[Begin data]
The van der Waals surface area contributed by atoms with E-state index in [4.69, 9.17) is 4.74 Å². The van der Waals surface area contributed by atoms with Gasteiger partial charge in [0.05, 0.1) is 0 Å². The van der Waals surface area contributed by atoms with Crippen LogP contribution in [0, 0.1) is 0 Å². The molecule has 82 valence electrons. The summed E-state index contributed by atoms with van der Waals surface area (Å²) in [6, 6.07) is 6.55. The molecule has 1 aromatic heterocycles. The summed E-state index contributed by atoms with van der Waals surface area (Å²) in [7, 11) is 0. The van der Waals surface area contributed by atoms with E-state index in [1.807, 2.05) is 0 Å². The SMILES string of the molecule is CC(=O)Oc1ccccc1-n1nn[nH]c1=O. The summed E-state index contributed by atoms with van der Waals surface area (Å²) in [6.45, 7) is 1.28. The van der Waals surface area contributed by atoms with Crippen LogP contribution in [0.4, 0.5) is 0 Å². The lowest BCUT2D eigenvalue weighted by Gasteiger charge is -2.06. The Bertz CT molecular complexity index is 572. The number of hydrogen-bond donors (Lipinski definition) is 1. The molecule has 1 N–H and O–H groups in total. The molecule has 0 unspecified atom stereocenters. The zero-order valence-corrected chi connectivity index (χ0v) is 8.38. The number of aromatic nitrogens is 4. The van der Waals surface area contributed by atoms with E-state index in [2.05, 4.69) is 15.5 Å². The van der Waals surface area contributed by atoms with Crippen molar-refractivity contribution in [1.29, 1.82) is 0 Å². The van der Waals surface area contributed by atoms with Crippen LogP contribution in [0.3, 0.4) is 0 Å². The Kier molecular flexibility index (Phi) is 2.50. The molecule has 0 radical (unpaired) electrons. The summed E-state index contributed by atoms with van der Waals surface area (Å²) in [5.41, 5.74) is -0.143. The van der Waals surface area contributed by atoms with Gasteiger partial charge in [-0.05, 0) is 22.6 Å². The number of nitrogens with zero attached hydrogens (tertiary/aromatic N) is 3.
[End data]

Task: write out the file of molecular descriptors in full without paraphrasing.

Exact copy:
The van der Waals surface area contributed by atoms with E-state index in [4.69, 9.17) is 4.74 Å². The van der Waals surface area contributed by atoms with Gasteiger partial charge in [0.05, 0.1) is 0 Å². The van der Waals surface area contributed by atoms with Crippen LogP contribution in [0, 0.1) is 0 Å². The molecule has 82 valence electrons. The summed E-state index contributed by atoms with van der Waals surface area (Å²) in [6, 6.07) is 6.55. The molecule has 1 aromatic heterocycles. The summed E-state index contributed by atoms with van der Waals surface area (Å²) in [7, 11) is 0. The van der Waals surface area contributed by atoms with E-state index in [1.807, 2.05) is 0 Å². The SMILES string of the molecule is CC(=O)Oc1ccccc1-n1nn[nH]c1=O. The summed E-state index contributed by atoms with van der Waals surface area (Å²) in [6.45, 7) is 1.28. The van der Waals surface area contributed by atoms with Crippen LogP contribution in [0.4, 0.5) is 0 Å². The lowest BCUT2D eigenvalue weighted by Gasteiger charge is -2.06. The Bertz CT molecular complexity index is 572. The number of hydrogen-bond donors (Lipinski definition) is 1. The molecule has 1 N–H and O–H groups in total. The molecule has 0 unspecified atom stereocenters. The zero-order valence-corrected chi connectivity index (χ0v) is 8.38. The number of aromatic nitrogens is 4. The van der Waals surface area contributed by atoms with E-state index in [2.05, 4.69) is 15.5 Å². The van der Waals surface area contributed by atoms with Crippen molar-refractivity contribution in [1.29, 1.82) is 0 Å². The van der Waals surface area contributed by atoms with Crippen LogP contribution in [0.3, 0.4) is 0 Å². The Kier molecular flexibility index (Phi) is 2.50. The molecule has 0 radical (unpaired) electrons. The summed E-state index contributed by atoms with van der Waals surface area (Å²) in [5.41, 5.74) is -0.143. The van der Waals surface area contributed by atoms with Gasteiger partial charge in [-0.05, 0) is 22.6 Å². The number of nitrogens with zero attached hydrogens (tertiary/aromatic N) is 3.